It might be possible but I don't think it is a real substitute for a good scanner. Scanners are designed to reproduce the contrast of slides or b&w negatives and their software can also handle the yellow/orange mask of color negative film. You might have some problems to properly remove that mask without the right software tools.
  • warprintswarprints Posts: 61Member
    Back in the day, before digital, I used to copy slides and negatives with a bellows rig that had a film holder. It worked pretty well. My rig was Minolta, but I know Nikon made one too.
  • CorrelliCorrelli Posts: 135Member
    I did that too, but I used special slide copy film to do that (or negative copying film). What did work very well though was using Agfa Ortho film to copy b&w negatives and create b&w slides from that.

    So from a magnification point of view using this setup for a DSLR will work as well, but I am quite sure that using a dedicated scanner will give you better results (color and contrast) in the end. But I have to admit that I did not try it yet.
  • DaveyJDaveyJ Posts: 958Member
    To Iron Oak and others interested in film scanners. I currently use pretty high tech digital gear. I have shot up to 10X30 cameras and still own the best scanner for multi-purpose I ever owned. It is a Microtek (and I sure used a lot of other scanner brands) this is a 2500F and i own all the holders for up to 11x14 for this one. It is excellent for 35mm (which I used for my f5 Nikon gear2, then for panoramic medium format like the Linhof Technorama on 72mm wide to Fuji GX 617 with lens panels from 90mm to 360mm, and Hasselblad form 6x6 to 6x12. I use Silverfast as a scanner software. So this one scanner does it all and does it very well. You would need to get current drivers from Microtek to work with a specific computer. That scanner used to sell for about $6,000. I paid somewhere around $3,500 for mine. Compared to all the 35mm scanners I owned it is way better built. I might be tempted to sell mine but I still have lots of large and medium film of very high commercial quality to scan. ABC Photo and Imaging in Manassas VA. could scan for you but the cost would be up there compared to doing it yourself. Let me know how you make out. The suggestions given up to mine are not the way I would go with your project.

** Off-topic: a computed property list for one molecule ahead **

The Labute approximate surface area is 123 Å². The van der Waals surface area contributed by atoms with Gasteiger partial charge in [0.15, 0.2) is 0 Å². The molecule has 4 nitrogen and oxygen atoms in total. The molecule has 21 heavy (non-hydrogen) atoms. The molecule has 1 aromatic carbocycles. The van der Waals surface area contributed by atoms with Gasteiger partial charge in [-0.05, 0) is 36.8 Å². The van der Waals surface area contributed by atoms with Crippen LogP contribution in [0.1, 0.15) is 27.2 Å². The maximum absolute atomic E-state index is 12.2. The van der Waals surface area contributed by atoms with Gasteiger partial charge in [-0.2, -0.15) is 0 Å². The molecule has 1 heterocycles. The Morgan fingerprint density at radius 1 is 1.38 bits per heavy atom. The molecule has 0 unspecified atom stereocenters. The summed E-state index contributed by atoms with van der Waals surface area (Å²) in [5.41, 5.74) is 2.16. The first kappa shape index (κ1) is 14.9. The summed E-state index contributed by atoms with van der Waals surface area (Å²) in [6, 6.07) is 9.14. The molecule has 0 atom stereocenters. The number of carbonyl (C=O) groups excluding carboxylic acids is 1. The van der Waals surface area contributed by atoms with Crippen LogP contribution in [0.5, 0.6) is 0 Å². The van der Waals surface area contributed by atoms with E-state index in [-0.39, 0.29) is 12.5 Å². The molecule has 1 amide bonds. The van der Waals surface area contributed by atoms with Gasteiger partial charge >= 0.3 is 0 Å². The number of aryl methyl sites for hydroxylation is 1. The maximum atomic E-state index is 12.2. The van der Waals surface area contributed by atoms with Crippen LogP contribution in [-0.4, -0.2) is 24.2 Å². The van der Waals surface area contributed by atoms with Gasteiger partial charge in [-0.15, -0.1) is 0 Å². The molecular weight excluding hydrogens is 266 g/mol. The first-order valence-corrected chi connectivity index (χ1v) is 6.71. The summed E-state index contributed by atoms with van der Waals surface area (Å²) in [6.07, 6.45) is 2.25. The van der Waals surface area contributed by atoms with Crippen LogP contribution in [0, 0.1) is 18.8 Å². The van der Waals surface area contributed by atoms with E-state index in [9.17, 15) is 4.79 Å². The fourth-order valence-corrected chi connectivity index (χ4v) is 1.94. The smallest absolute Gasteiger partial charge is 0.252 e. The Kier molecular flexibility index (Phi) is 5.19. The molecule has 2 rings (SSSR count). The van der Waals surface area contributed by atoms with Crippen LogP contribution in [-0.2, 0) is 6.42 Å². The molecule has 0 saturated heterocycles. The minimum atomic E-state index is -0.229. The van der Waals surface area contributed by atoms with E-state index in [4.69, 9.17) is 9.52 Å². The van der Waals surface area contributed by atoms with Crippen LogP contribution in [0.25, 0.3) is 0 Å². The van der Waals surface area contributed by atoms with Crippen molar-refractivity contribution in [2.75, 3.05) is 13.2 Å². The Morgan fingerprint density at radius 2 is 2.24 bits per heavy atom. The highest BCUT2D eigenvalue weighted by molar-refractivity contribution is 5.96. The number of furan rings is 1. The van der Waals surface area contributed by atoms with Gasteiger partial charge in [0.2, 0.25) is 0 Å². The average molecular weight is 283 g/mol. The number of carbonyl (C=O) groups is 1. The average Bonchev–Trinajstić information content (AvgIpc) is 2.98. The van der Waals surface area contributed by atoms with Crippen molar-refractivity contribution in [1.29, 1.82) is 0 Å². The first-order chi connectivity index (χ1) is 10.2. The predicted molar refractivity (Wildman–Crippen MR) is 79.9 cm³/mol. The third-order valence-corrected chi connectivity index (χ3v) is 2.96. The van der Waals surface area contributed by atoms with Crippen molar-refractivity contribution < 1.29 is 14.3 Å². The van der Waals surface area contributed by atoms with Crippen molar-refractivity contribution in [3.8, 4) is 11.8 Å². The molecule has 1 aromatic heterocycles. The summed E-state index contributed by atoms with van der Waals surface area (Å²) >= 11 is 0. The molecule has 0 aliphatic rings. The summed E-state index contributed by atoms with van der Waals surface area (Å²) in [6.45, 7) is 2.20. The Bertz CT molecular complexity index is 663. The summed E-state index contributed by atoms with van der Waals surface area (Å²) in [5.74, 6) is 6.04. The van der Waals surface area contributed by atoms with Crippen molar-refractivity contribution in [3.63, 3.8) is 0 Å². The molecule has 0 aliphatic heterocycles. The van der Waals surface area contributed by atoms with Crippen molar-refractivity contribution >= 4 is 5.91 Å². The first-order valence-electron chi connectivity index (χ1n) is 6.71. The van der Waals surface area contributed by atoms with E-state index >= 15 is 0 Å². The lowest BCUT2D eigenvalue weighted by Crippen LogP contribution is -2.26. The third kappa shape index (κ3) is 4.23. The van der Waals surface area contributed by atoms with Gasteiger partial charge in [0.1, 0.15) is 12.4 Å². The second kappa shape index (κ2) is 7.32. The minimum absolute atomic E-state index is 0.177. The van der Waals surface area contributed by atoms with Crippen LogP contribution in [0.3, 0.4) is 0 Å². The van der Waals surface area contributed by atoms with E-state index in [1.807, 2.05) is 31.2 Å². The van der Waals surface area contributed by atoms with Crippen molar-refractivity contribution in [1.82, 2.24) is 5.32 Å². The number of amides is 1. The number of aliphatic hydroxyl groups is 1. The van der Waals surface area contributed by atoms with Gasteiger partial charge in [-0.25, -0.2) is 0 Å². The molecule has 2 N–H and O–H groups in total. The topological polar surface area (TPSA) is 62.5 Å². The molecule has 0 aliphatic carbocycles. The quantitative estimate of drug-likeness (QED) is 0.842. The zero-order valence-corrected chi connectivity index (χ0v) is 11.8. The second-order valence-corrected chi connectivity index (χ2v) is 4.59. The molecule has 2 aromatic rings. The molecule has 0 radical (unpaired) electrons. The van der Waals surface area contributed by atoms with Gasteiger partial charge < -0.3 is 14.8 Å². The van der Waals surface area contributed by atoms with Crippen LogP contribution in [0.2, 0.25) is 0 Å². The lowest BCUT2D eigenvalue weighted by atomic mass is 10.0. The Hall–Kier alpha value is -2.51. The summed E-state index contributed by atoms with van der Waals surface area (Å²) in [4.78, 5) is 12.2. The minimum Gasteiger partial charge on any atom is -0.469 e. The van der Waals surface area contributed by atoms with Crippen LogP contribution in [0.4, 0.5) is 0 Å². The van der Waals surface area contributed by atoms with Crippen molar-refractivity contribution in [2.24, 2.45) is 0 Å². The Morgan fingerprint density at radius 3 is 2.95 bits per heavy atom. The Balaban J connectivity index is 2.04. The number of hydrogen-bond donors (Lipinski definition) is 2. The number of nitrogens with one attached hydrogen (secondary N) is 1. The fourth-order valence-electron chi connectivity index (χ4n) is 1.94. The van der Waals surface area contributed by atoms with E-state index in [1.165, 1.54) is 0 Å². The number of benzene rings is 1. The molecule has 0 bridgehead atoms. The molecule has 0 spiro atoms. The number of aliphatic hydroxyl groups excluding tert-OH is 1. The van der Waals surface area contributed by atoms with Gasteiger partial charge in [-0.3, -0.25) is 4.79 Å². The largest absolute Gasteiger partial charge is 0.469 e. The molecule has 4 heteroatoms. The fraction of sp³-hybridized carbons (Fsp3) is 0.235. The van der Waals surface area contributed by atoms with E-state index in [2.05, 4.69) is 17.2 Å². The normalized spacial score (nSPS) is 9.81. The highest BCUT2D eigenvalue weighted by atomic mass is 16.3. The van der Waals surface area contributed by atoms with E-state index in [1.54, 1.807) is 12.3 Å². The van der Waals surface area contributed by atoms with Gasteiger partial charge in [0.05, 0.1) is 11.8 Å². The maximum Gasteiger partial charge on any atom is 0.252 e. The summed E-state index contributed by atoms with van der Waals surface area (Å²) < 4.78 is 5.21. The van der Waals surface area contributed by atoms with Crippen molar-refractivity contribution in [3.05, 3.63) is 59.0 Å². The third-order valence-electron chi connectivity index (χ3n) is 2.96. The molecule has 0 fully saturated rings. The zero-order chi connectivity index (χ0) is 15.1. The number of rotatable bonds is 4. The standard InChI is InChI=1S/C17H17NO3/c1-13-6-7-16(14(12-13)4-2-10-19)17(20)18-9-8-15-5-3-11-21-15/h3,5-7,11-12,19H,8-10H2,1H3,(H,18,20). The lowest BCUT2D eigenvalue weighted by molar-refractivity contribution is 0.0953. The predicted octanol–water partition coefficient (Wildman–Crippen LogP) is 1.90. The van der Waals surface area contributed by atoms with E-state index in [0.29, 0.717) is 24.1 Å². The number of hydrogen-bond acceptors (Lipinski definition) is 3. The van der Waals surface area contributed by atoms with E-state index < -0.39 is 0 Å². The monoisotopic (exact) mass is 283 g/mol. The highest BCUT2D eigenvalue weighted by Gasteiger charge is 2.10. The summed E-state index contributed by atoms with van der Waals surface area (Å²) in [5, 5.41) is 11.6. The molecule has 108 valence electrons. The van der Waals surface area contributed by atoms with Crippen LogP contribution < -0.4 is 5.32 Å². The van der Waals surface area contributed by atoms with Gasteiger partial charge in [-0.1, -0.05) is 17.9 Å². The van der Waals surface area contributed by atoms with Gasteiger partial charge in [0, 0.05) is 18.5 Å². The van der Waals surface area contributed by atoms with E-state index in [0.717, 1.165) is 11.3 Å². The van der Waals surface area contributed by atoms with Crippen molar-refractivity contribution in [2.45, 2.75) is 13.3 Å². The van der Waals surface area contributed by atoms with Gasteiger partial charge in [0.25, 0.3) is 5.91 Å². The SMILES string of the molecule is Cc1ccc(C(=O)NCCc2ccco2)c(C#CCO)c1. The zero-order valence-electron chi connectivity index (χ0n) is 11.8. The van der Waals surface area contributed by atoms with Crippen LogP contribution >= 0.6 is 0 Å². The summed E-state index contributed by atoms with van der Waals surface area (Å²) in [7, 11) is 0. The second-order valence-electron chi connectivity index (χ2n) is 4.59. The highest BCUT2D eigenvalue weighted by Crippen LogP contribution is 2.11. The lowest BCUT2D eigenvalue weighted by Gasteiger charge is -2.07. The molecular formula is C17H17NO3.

• JJ_SOJJ_SO Posts: 1,158Member
    1. If you buy a decent scanner, you can sell it after your project
    2. it's incredibly time-consuming
    3. it's boring, because it keeps you away from new pictures and this can be poison for each motivation.

    That was meant as preparation